And how does Obama respond to this concern about a rapid troop drawdown negatively impacting peace in the region? He implies that he couldn't care less:

Mr. Obama's response is that, as president, he would have to weigh Iraq's needs against those of Afghanistan and the U.S. economy. He says that because Iraq is "a distraction" from more important problems, U.S. resources devoted to it must be curtailed. Yet he also says his aim is to "succeed in leaving Iraq to a sovereign government that can take responsibility for its own future." What if Gen. Petraeus and Iraqi leaders are right that this goal is not consistent with a 16-month timetable? Will Iraq be written off because Mr. Obama does not consider it important enough -- or will the strategy be altered?

The editorial continues with the answer to that last question, which also answers the Oregonian's editorial -- Obama has shown no proclivity to alter his strategy, but rather is hell-bent on troop withdrawal regardless of what actually happens on the ground:

Yesterday he denied being "so rigid and stubborn that I ignore anything that happens during the course of the 16 months," though this would be more reassuring if Mr. Obama were not rigidly and stubbornly maintaining his opposition to the successful "surge" of the past 16 months.

Oh, and as a final point about Afghanistan, the Post notes:

...there are no known al-Qaeda bases in Afghanistan, and any additional U.S. forces sent there would not be able to operate in the Pakistani territories where Osama bin Laden is headquartered. While the United States has an interest in preventing the resurgence of the Afghan Taliban, the country's strategic importance pales beside that of Iraq, which lies at the geopolitical center of the Middle East and contains some of the world's largest oil reserves. If Mr. Obama's antiwar stance has blinded him to those realities, that could prove far more debilitating to him as president than any particular timetable.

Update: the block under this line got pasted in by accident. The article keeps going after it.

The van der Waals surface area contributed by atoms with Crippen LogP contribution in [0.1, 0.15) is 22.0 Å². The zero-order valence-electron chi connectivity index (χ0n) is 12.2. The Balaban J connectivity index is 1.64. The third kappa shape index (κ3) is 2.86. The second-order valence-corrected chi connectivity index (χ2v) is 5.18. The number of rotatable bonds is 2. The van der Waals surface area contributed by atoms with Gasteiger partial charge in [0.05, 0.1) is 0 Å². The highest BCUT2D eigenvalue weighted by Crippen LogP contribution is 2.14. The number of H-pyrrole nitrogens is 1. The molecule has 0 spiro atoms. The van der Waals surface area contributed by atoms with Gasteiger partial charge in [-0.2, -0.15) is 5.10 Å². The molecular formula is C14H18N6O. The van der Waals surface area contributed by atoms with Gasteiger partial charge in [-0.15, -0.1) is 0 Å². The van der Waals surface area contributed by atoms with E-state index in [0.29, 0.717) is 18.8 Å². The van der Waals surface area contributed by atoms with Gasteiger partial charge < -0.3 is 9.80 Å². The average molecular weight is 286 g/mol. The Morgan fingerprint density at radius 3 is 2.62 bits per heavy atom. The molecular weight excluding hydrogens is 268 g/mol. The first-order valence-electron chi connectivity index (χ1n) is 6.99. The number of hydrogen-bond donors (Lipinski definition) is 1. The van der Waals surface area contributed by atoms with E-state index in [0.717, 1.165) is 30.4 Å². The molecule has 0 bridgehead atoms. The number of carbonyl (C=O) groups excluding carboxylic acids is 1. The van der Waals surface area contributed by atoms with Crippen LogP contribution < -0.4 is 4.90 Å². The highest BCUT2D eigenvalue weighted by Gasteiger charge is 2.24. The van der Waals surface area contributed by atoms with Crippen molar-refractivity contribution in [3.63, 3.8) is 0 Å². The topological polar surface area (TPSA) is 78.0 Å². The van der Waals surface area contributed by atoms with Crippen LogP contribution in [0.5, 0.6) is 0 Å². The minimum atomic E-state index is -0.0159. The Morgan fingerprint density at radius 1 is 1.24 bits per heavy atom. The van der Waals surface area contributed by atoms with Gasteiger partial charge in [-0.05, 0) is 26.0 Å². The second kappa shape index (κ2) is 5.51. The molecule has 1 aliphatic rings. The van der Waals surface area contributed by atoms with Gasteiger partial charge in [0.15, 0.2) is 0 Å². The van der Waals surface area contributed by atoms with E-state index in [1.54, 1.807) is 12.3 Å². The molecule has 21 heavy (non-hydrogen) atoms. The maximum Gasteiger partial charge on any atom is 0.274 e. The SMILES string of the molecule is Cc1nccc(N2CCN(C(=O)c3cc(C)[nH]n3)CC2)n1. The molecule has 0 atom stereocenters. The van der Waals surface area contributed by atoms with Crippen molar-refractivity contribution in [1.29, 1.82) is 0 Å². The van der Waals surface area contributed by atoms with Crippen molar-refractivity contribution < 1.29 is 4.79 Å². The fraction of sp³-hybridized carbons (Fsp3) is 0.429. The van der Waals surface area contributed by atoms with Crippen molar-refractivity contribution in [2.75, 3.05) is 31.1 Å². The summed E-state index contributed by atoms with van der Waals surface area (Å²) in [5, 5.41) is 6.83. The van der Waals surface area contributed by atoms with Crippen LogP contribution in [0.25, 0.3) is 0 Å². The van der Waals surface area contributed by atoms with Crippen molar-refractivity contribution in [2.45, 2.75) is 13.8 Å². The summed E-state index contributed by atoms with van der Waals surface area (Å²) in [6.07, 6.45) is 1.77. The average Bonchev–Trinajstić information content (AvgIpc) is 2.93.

So Barack Obama is a presidential candidate who refuses to acknowledge he was wrong about the surge (other than wiping his previous statements of opposition from the campaign website); who talks repeatedly about a U.S. timeline rather than one dictated by Iraqis; who speaks of Iraq as an irritant that can be swatted aside; and who has shown a rather George Bush-like interest in maintaining his position regardless of the facts on the ground.

Gee, I feel so hopeful.

Labels: , , , ,


  • At 7/23/2008 9:44 AM, Blogger I am Coyote said…

    Nice work.

  • At 7/23/2008 4:13 PM, Blogger MojoMark said…

    I thought the concept of "President Clinton" was bad... I'm starting to think the "President Obama" might be worse.

    Nice fisking....

  • At 7/24/2008 5:14 AM, Blogger L1M89 said…

    [I thought the concept of "President Clinton" was bad... ‘I'm starting to think the "President Obama" might be worse.’]
    Yikes... Before BHO gets to be POTUS he must prove that he’s fully qualified. Certainly his bogus “political junket” wasn’t a résumé enhancer. Also there is a little humorous Rumor that the Daily Kos started about an allegedly forged 1961 COLB for BHO that hints at his being unqualified to be POTUS.


Post a Comment

<< Home